One of the most pertinent issues facing the cryptosphere today is regulation, as members of prominent governmental agencies, like the Commodities Futures Trading Commission (CFTC) and Securities and Exchange Commission (SEC), have yet to come to a unanimous opinion on how this nascent space should be regulated and managed. However, a leading member of the CFTC intends to amend this problem, recently outlining his thoughts on the crypto market and how regulators, like himself, should address it moving forward.
CFTC Chair Drops Hints On Crypto Asset Regulation
Chris Giancarlo, the chair of the US-based CFTC, recently sat down with CNBC’s Bob Pisani on the Fast Money segment to discuss his regulatory role in this industry.
Speaking from Washington D.C. at an event hosted by the Securities Industry and Financial Markets Association (SIFMA), Giancarlo, who hasn’t shied away from discussing crypto in the past, opened up his segment revealing that his regulatory body is hell-bent on curbing fraud and manipulation. The well-known regulator elaborated:
“We’re very focused on the fraud and manipulation aspects of cryptocurrency markets right now. In fact, last week, we just won a big victory in Boston federal courts that certifies our authority to prosecute fraud and manipulation in the crypto space and we’ve been very active at it.”
This isn’t any old statement, as the regulatory body has already proved its prowess at tackling crypto-related fraud cases, with the CFTC suing cryptocurrency startup My Big Coin on one occasion, and demanding for an illegal exchange service to cough up $2 million in fines on another occasion.
However, as alluded to by CNBC contributor Pisani, a heavy-handed regulatory approach may entice US-based startups to move overseas in a bid to remove all risk of regulator-imposed scrutiny. Giancarlo begged to differ, pointing out that it was a US firm that issued the first Bitcoin derivatives contract, which was approved by the CFTC, while other American institutions are ahead of the game when it comes to Bitcoin options and clearing techniques.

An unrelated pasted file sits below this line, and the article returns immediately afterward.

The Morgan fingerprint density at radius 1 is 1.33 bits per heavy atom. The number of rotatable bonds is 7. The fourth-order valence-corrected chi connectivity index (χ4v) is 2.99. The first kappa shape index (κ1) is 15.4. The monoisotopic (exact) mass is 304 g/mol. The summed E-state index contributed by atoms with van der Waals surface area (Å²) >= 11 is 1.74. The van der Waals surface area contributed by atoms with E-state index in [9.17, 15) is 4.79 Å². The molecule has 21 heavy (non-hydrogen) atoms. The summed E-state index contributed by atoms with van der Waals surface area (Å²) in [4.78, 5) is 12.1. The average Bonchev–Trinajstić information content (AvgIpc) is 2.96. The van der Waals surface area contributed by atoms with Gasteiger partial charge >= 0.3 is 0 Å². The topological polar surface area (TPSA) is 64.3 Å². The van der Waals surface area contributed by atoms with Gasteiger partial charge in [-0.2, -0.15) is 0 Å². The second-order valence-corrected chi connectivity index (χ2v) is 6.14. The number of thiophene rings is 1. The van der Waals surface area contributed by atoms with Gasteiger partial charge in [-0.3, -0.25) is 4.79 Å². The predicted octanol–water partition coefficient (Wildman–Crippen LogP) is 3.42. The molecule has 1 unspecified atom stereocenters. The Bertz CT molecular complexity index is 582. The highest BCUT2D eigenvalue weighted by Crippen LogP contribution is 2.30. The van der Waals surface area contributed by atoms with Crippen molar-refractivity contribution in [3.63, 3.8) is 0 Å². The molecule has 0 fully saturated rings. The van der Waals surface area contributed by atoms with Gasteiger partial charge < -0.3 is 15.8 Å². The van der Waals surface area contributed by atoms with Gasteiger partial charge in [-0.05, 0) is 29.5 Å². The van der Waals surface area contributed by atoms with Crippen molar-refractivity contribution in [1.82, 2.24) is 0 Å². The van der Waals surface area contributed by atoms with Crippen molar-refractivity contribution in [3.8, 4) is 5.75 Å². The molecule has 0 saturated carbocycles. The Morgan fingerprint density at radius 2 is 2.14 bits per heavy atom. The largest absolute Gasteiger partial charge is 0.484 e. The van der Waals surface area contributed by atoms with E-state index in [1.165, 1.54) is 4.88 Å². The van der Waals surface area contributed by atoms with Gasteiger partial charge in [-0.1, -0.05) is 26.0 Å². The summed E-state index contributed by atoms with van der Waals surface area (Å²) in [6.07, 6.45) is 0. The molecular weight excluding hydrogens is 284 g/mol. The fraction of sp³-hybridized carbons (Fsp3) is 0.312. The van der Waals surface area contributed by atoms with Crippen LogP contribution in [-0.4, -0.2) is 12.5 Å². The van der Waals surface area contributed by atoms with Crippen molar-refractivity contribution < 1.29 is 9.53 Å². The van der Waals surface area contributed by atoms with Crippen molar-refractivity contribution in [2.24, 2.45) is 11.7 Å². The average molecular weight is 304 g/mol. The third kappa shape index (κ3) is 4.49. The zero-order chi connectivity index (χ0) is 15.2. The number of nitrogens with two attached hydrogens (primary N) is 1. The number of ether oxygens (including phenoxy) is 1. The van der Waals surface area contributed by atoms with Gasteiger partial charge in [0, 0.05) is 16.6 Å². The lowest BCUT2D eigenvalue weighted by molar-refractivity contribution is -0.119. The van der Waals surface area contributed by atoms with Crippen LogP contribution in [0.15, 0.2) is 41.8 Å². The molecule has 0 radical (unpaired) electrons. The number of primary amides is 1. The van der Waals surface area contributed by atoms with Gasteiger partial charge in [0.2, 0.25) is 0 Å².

But as always, there is a fine line, with Giancarlo adding that there are “other areas of innovation” in crypto and blockchain that could flower under a “thoughtful and intelligent approach” from American regulatory bodies, such as the retail investor-focused SEC and institutional investor-focused CFTC.
Many unfairly criticize the two aforementioned agencies for hampering the development and maturation of the cryptocurrency industry, with cynics and steadfast decentralists believing that the SEC and CFTC are ousting crypto assets on purpose as to keep legacy markets stable. But as Giancarlo put it, “we’re old agencies. Our statutes were written in the 1980s, so we are operating off a 30-year-old piece of ‘software’, which we are trying to re-purpose for a new innovation that didn’t exist earlier.”
CNBC’s Pisani, sticking to the classic Fast Money script of asking for a prediction, went on to question Giancarlo to look into his crystal ball, so to speak, to give an outlook on where this market could head next. Remaining cautiously bullish, the CFTC chair predicted:
“I think that cryptocurrencies are here to stay. I think that there is a future for them. [But] I am not sure if they will ever come to rival the dollar or other hard currencies, but there is a whole section of the world that is hungry for functioning currencies, [like Bitcoin].”
While many bash regulators for their naivety towards crypto, the CFTC chair, interestingly enough, touches on the rise of decentralized, trustless, digital assets in unstable nations, which is a topic that is near and dear to many. So make no mistake, Giancarlo is working in favor of the crypto citizens of today, not against them.
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